Indonesian coal miners may lose buyers because of a regulation that requires coal exporters to only use domestic shipping companies and insurance services, experts have warned.The head of the marketing and logistics department at the Indonesian Coal Mining Association (APBI) Hendri Tan said that many overseas buyers would choose to import coal from other countries because of the shipping policy, which will take effect in May, this year.“Some of our buyers told us they would buy coal from other countries,” Hendri said in Jakarta on Feb. 20. Most of Indonesia’s coal exports are based on Free on Board (FoB), in which the buyers are responsible for shipping and insurance costs. According to Hendri, many importers feared the lack of Indonesian ships would hamper the transportation of coal to their countries.In addition, Indonesia has few ships that meet international shipping standards to ship coal overseas, he said.“If the regulation is enforced without any exceptions, then our exports could fall 99 or even 100 percent,” Hendri told The Jakarta Post.The absence of technical instructions for the regulation and a lack of clarity about how the regulation is to implemented has created more uncertainty for both coal producers and importers, the APBI argued. The regulation, which requires coal exporters to transport coal using Indonesian flagged ships, was initially set to take effect in April 2018 but Energy and Mineral Resources Ministerial Regulation No.80/2018 delayed the implementation until May 2020.According to data compiled by the APBI, the total deadweight tonnage (DWT) of all national-flagged bulk carriers is only 3.5 million metric tons. Meanwhile, Indonesia’s exports reach between 35 and 38 million tons of t coal per month.A total of 78 out of 109 locally owned bulk carriers are also more than 15 years old, meaning they are unable to dock in countries that have strict standards on the age of vessels, the APBI’s document reads.“Importers such as Japan will not accept our ships because they are too old and unsafe. We also usually use Panamax (mid-sized cargo ships) for long hauls, and only 18 Panamax are owned by local companies,” said APBI member Tulus Sebastian Situmeang.The association’s secretary-general Hendra Sinadia said he hoped the government would withhold the regulation’s implementation, as stakeholders were wary of the uncertainty. (mpr)Topics :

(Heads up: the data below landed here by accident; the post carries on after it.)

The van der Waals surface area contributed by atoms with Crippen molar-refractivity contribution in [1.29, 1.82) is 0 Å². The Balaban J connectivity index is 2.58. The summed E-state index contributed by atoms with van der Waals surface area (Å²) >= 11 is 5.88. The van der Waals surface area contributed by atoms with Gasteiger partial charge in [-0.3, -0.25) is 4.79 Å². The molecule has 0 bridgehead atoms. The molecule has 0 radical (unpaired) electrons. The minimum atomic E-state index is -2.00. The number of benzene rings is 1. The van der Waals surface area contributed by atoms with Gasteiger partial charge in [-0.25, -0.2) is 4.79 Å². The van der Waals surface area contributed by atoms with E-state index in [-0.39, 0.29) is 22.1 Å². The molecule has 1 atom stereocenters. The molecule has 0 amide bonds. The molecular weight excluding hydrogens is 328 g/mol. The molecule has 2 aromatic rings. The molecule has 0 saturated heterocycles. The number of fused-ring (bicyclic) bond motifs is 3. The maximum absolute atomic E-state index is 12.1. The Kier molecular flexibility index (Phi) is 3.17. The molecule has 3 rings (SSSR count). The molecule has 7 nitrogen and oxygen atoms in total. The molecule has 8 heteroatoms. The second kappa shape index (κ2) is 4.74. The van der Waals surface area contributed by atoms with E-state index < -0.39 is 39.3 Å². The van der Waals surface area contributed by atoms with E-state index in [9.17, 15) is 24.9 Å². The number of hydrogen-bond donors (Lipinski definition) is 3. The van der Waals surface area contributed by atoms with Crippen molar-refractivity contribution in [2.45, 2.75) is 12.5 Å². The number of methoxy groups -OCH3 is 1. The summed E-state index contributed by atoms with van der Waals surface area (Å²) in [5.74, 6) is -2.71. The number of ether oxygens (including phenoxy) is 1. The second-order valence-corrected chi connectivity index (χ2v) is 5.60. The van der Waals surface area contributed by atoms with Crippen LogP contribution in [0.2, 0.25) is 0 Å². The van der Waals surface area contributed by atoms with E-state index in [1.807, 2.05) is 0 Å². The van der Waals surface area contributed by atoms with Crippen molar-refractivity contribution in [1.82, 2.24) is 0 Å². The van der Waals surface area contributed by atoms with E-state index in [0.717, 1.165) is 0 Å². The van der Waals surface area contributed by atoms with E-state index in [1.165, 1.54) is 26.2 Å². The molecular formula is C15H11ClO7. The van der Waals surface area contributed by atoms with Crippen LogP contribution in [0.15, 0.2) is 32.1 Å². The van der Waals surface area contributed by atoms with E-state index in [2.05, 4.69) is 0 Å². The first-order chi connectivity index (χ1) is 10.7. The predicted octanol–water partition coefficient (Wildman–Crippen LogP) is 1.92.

Tomorrow Peter Creedon’s senior side will travel to Brewster Park for their Round 3 game of the National Football League. Tipp will be looking to continue their momentum in Division 3 after their 12 point win over Limerick their second round game in Semple Stadium. And Brian Lacey says the Tipp forwards have shown they can overcome tough defensive systems. That game at Brewster Park, Enniskillen throws-in at 2 o’clock this Sunday and we’ll have live coverage here on Tipp FM in association with Ormond Tiles, Summerhill, Nenagh and Larkins Gala Store, Ballina.
Pedro Chelsea have completed the signing of Spain international forward Pedro.The World Cup winner was given the green light to join Jose Mourinho’s side after the Blues agreed a £21.4million deal with Barcelona.He has now signed a long-term contract with the Premier League champions after undergoing a successful medical at the club’s training ground on Thursday afternoon.“I am very happy to be here,” he told Chelsea’s official website. “I am very excited to start my adventure at Chelsea and I am here to keep winning titles.“Thanks to the club and the supporters for giving me the opportunity to put the blue shirt on.”Pedro had been a top target for Manchester United, with their executive vice-chairman Ed Woodward holding talks with Barca chiefs earlier this week over a deal.But Chelsea made a late move for the 28-year-old and acted quickly to wrap up a deal ahead of their Premier League rivals.Pedro will have some familiar faces at Stamford Bridge in fellow Spain internationals Cesc Fabregas, Cesar Azpilicueta and Diego Costa. 1